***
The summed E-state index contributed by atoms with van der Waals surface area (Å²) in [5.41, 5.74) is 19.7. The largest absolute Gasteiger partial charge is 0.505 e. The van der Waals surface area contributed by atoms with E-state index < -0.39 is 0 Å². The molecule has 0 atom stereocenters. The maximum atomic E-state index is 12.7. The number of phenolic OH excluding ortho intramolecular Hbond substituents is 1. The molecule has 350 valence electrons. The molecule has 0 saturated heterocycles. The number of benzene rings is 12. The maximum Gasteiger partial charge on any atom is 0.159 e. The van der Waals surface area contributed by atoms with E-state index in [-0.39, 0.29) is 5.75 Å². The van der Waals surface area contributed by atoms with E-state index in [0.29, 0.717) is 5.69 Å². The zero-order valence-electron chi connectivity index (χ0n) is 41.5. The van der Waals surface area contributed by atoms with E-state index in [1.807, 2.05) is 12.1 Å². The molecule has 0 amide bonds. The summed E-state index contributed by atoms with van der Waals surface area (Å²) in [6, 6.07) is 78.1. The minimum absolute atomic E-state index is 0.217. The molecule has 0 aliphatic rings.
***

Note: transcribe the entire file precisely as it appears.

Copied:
The summed E-state index contributed by atoms with van der Waals surface area (Å²) in [5.41, 5.74) is 19.7. The largest absolute Gasteiger partial charge is 0.505 e. The van der Waals surface area contributed by atoms with E-state index < -0.39 is 0 Å². The molecule has 0 atom stereocenters. The maximum atomic E-state index is 12.7. The number of phenolic OH excluding ortho intramolecular Hbond substituents is 1. The molecule has 350 valence electrons. The molecule has 0 saturated heterocycles. The number of benzene rings is 12. The maximum Gasteiger partial charge on any atom is 0.159 e. The van der Waals surface area contributed by atoms with E-state index in [-0.39, 0.29) is 5.75 Å². The van der Waals surface area contributed by atoms with E-state index in [0.29, 0.717) is 5.69 Å². The zero-order valence-electron chi connectivity index (χ0n) is 41.5. The van der Waals surface area contributed by atoms with E-state index in [1.807, 2.05) is 12.1 Å². The molecule has 0 amide bonds. The summed E-state index contributed by atoms with van der Waals surface area (Å²) in [6, 6.07) is 78.1. The minimum absolute atomic E-state index is 0.217. The molecule has 0 aliphatic rings.